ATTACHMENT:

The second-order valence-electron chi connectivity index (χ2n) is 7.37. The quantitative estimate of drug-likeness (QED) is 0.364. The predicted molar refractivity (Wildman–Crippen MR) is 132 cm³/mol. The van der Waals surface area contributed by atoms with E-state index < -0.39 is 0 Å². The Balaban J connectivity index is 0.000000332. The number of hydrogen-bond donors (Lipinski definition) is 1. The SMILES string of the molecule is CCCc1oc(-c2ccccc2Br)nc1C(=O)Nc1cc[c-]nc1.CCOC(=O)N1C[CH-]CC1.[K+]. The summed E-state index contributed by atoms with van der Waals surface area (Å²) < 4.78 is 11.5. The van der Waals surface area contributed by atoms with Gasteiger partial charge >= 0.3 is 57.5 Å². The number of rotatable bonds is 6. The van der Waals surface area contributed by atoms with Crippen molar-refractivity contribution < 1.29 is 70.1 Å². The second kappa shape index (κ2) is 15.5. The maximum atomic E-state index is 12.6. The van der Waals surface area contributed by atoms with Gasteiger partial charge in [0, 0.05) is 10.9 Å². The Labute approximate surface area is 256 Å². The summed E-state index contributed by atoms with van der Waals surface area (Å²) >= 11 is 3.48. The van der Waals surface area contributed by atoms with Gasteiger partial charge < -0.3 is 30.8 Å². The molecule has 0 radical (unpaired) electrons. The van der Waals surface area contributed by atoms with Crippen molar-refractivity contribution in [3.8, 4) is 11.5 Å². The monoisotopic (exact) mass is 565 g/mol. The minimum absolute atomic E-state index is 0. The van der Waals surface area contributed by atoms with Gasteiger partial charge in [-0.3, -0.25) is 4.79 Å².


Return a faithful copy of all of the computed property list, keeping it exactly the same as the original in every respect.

The second-order valence-electron chi connectivity index (χ2n) is 7.37. The quantitative estimate of drug-likeness (QED) is 0.364. The predicted molar refractivity (Wildman–Crippen MR) is 132 cm³/mol. The van der Waals surface area contributed by atoms with E-state index < -0.39 is 0 Å². The Balaban J connectivity index is 0.000000332. The number of hydrogen-bond donors (Lipinski definition) is 1. The SMILES string of the molecule is CCCc1oc(-c2ccccc2Br)nc1C(=O)Nc1cc[c-]nc1.CCOC(=O)N1C[CH-]CC1.[K+]. The summed E-state index contributed by atoms with van der Waals surface area (Å²) < 4.78 is 11.5. The van der Waals surface area contributed by atoms with Gasteiger partial charge >= 0.3 is 57.5 Å². The number of rotatable bonds is 6. The van der Waals surface area contributed by atoms with Crippen molar-refractivity contribution < 1.29 is 70.1 Å². The second kappa shape index (κ2) is 15.5. The maximum atomic E-state index is 12.6. The van der Waals surface area contributed by atoms with Gasteiger partial charge in [0, 0.05) is 10.9 Å². The Labute approximate surface area is 256 Å². The summed E-state index contributed by atoms with van der Waals surface area (Å²) >= 11 is 3.48. The van der Waals surface area contributed by atoms with Gasteiger partial charge < -0.3 is 30.8 Å². The molecule has 0 radical (unpaired) electrons. The van der Waals surface area contributed by atoms with Crippen molar-refractivity contribution in [3.8, 4) is 11.5 Å². The monoisotopic (exact) mass is 565 g/mol. The minimum absolute atomic E-state index is 0. The van der Waals surface area contributed by atoms with Gasteiger partial charge in [-0.3, -0.25) is 4.79 Å².